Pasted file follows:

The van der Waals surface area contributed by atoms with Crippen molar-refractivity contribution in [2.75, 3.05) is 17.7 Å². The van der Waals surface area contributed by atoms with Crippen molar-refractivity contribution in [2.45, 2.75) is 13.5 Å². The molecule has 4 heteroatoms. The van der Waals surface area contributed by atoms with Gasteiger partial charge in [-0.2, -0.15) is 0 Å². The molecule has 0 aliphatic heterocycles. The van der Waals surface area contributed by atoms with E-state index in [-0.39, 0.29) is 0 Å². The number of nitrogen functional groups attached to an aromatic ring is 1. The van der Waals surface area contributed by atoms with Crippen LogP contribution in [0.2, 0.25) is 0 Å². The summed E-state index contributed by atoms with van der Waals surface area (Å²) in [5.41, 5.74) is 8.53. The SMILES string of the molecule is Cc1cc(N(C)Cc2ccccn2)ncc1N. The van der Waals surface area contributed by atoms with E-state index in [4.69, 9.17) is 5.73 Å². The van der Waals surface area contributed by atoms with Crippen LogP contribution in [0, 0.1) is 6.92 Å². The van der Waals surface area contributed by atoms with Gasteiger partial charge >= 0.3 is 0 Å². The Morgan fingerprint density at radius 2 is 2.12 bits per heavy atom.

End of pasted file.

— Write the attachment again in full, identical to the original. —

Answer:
The van der Waals surface area contributed by atoms with Crippen molar-refractivity contribution in [2.75, 3.05) is 17.7 Å². The van der Waals surface area contributed by atoms with Crippen molar-refractivity contribution in [2.45, 2.75) is 13.5 Å². The molecule has 4 heteroatoms. The van der Waals surface area contributed by atoms with Gasteiger partial charge in [-0.2, -0.15) is 0 Å². The molecule has 0 aliphatic heterocycles. The van der Waals surface area contributed by atoms with E-state index in [-0.39, 0.29) is 0 Å². The number of nitrogen functional groups attached to an aromatic ring is 1. The van der Waals surface area contributed by atoms with Crippen LogP contribution in [0.2, 0.25) is 0 Å². The summed E-state index contributed by atoms with van der Waals surface area (Å²) in [5.41, 5.74) is 8.53. The SMILES string of the molecule is Cc1cc(N(C)Cc2ccccn2)ncc1N. The van der Waals surface area contributed by atoms with E-state index in [4.69, 9.17) is 5.73 Å². The van der Waals surface area contributed by atoms with Crippen LogP contribution in [0, 0.1) is 6.92 Å². The van der Waals surface area contributed by atoms with Gasteiger partial charge >= 0.3 is 0 Å². The Morgan fingerprint density at radius 2 is 2.12 bits per heavy atom.